The town of Unity sits perched on the edge of a yawning ravine where, long ago, a charisma of angels provided spiritual succour to a fledgeling human race. Then mankind was granted the gift of free will and had to find its own way, albeit with the guidance of the angels. The people’s first conscious act was to make an exodus from Unity. They built a rope bridge across the ravine and founded the town of Topeth. For a time, the union between the people of Topeth and the angels of Unity was one of mutual benefit. After that early spring advance, there had been a torrid decline in which mankind’s development resembled a crumpled, fading autumnal leaf.
Following the promptings of an inner voice, Tula, a young woman from the city, trudges into Topeth. Her quest is to abide with the angels and thereby discover the right and proper exercise of free will. To do that, she has to cross the bridge – and overcome her vertigo. Topeth is in upheaval; the townsfolk blame the death of a child on dust from the nearby copper mines. The priests have convinced them that a horde of devils have thrown the angels out of Unity and now occupy the bridge, possessing anyone who trespasses on it. Then there’s the heinous Temple of Moloch!
The Abdication is the story of Tula’s endeavour to step upon the path of a destiny far greater than she could ever have imagined.
1. Which character would you like to be in this book?
Enoch. It’s an age thing, I guess. He’s older and wiser, and uses his experience to help guide the other characters in the novel. Also, he’s the link and connection between the two worlds – represented by the two towns of Topeth and Unity.
2. Do you always take a book/e-reader wherever you go?
No, not always. But I always like to have a notebook nearby. I think you have to be ready when the muse calls, which can be any time, any place.
3. Say someone asks if they can use your name in a book. Would you rather be the ‘good one’ or the ‘bad one’?
In life, no-one is all good or all bad. The human condition is that we’re bits of both, sometimes one, sometimes the other. A great example is Major Nicholson in David Lean’s film The Bridge Over the River Kwai. Set during the Second World War in Burma, the Major is building a bridge over the river with his men, who are in a Japanese prisoner of war camp. He thinks he’s doing ‘good’, because the bridge building maintains discipline in the ranks. But in the wider context of the war, the bridge provides the Japanese with an important strategic route for moving their troops quickly to the front line, and in this sense, he’s doing ‘bad’. So, I’d be more interested in the motives of the character, because in the end that’s what defines them.
4. Do you prefer to read/write standalones or series?
I prefer to read and write stand-alone novels. I think an author should aim to endow his or her novel with all the plot threads and character arcs that he or she wants. One of the most annoying things for me is to finish a novel, then read an epilogue, which is in effect the preface to the sequel.
5. Where can I find you when you are reading?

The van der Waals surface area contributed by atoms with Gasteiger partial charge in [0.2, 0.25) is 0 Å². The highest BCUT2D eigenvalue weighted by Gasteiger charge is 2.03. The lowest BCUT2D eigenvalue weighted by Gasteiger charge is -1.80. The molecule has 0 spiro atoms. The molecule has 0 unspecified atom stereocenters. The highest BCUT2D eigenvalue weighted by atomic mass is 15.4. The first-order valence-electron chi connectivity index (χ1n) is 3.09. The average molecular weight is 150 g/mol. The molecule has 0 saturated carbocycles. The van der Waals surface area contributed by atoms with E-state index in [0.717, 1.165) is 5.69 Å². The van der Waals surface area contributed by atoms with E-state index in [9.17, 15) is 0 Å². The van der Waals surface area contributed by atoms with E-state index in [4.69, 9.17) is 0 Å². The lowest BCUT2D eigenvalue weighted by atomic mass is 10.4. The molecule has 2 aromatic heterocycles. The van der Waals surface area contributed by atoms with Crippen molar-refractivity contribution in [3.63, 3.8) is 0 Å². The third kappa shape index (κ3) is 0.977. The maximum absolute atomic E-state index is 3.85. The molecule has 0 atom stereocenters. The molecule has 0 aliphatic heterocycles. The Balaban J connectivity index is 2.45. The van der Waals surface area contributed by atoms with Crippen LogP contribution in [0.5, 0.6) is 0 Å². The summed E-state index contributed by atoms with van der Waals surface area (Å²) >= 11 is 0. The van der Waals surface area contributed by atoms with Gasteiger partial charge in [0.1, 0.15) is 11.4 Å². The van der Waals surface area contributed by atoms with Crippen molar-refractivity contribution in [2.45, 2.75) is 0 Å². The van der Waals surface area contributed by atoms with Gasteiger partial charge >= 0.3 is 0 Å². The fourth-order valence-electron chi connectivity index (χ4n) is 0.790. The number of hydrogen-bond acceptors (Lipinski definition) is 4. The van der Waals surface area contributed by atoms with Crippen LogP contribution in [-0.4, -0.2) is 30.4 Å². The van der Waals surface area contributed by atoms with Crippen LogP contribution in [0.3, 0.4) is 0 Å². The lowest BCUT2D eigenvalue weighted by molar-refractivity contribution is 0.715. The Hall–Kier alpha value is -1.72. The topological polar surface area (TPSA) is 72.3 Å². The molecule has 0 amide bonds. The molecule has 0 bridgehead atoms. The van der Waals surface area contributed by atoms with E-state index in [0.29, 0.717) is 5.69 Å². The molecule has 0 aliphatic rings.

On the sofa.
6. Where can I find you when you are not writing/reading?
Doing book signings, watching TV, on the phone.
7. Can you walk past a bookstore without going inside?
That’s difficult. I’ll probably pause outside the window, and browse the books, see what’s hot and what’s not.
8. What are you most proud of?
Where I’ve got to so far, and what further possibilities that portends for tomorrow. What is yet to be won, to be written, to be discovered.
9. What goes through your mind when you hold your new book in your hands for the first time?
Two things. First, a sense of achievement. And all the work that went into making it happen. All the people who helped.
Second, there’s the thought that just as a fisherman is only as good as his last catch, so an author is only as good as his last book.
So, get working on the next one.
10. What piece of advice would you give to aspiring writers?
Work hard, and don’t give up, ever. Write only what you are passionate about, because if you don’t, you won’t finish that novel.
Writing dedication, skill, life management, buckets of inspiration and loads of cups of coffee are what’s needed to be a good writer. And where art is concerned, remember that Beethoven could not have written his Ninth Symphony if he hadn’t written the previous eight.
Thank you, Justin Newland and Lola’s Blog Tours
About the author
Justin Newland is an author of historical fantasy and secret history thrillers – that’s history with a supernatural twist. His stories feature known events and real people from history which are re-told and examined through the lens of the supernatural. He gives author talks and is a regular contributor to BBC Radio Bristol’s Thought for the Day. He lives with his partner in plain sight of the Mendip Hills in Somerset, England.
Website : http://www.justinnewland.com/
a paperback copy with dedication handwritten by the author directly from the author’s website here: https://www.justinnewland.com/the-abdication~190
There is a tour wide giveaway for the blog tour of The Abdication. Two winners win a paperback copy of The Abdication (US only).